If Diaz fabricated the most crucial part of his testimony, it is difficult to imagine what aspect of Diaz's testimony can be believed. There is the familiar legal maxim, falsus in uno, falsus in omnibus. While not a command, the doctrine that a witness who is shown to have testified falsely in one regard may be considered unworthy of belief as to the whole of his testimony has particular application in this case. From the outset, Diaz was not credible. Diaz testified for the government in exchange for a grant of federal immunity for himself and his brother Jason and in exchange for a transfer from federal to state prison. *fn19" Of course, if all witnesses who testify in exchange for favorable treatment from the government were flatly discredited by the courts, prisons all throughout the land would be substantially less populated. But here, Diaz even lied to the jury about his agreement with the Government. (Tr. at 103-04, 150.) With these falsehoods setting the general tenor, the Court, both during the trial and when reviewing the transcripts, had a powerful impression that everything Diaz said was precisely what he thought the Government wanted him to say, true or false.

  The Court is not alone in the conviction that Diaz is not to be believed. More than one of his admitted accomplices portrayed Diaz as a liar, and a law enforcement official, who once secured Diaz as an informant, characterized Diaz as unreliable, testifying that the information supplied by Diaz was "either part truths or lies." (Tr. at 1453.) Even Diaz himself admitted numerous lies regarding the facts of this case. (Tr. at 319-21.)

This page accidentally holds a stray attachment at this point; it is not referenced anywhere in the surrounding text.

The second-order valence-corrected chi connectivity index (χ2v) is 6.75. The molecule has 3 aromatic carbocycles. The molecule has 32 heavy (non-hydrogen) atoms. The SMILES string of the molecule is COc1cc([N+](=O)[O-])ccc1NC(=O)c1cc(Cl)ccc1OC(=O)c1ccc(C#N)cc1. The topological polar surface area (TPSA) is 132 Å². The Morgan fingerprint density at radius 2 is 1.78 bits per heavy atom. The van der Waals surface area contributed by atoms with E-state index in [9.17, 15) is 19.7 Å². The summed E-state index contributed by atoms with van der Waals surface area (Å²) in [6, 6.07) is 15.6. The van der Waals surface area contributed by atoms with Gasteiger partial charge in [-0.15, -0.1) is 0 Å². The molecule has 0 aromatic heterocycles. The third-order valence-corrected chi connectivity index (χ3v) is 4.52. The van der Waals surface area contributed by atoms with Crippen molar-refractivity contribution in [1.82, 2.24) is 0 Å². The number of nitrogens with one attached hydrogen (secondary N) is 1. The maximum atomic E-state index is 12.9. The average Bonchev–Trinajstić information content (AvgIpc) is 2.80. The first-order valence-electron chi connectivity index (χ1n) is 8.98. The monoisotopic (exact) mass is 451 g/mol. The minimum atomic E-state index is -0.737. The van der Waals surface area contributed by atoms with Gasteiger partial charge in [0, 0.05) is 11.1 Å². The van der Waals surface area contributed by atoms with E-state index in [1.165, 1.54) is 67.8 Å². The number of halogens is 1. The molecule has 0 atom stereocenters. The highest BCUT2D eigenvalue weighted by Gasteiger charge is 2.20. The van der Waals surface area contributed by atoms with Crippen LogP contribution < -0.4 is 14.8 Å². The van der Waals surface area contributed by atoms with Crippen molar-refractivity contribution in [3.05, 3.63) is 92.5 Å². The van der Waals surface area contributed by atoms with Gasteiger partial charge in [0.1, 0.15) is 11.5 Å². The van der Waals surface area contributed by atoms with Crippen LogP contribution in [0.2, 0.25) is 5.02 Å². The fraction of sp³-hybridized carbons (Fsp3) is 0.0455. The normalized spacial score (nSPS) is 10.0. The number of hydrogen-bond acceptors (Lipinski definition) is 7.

As set forth above, the only evidence from which the Defendants' criminal participation in the robberies could be established came from Diaz and Diaz's testimony is demonstrably false, particularly with respect to the pivotal agreement alleged to have been made. In light of these circumstances, the Court is left with the strong belief that if the guilty verdicts are permitted to stand against the heavy preponderance of evidence to the contrary, a serious miscarriage of justice may occur. This is an exceptional case. It is the first time that the Court has intervened after a jury's verdict of guilt. The Court must do so now and submit the issues in this case for determination by another jury. *fn20"

  Finally, the Court would be remiss if no comment were made on the able and skillful duty performed by the Assistant United States Attorney. The Court's holding in no way reflects negatively upon him. The Government's attorney persuasively, and honestly, weaved together a theory of this case that held its force until the end. But the theory, based so heavily on the incredible testimony of one witness, can in the end be no better than the discredited witness who gave it birth.

  IV. Conclusion

  For the reasons set forth above, Defendants' motions for a judgment of acquittal are denied. Defendant's motions for a new trial are granted.


  Date: 9/29/97

  John S. Rhoades, Sr.

  United States District Judge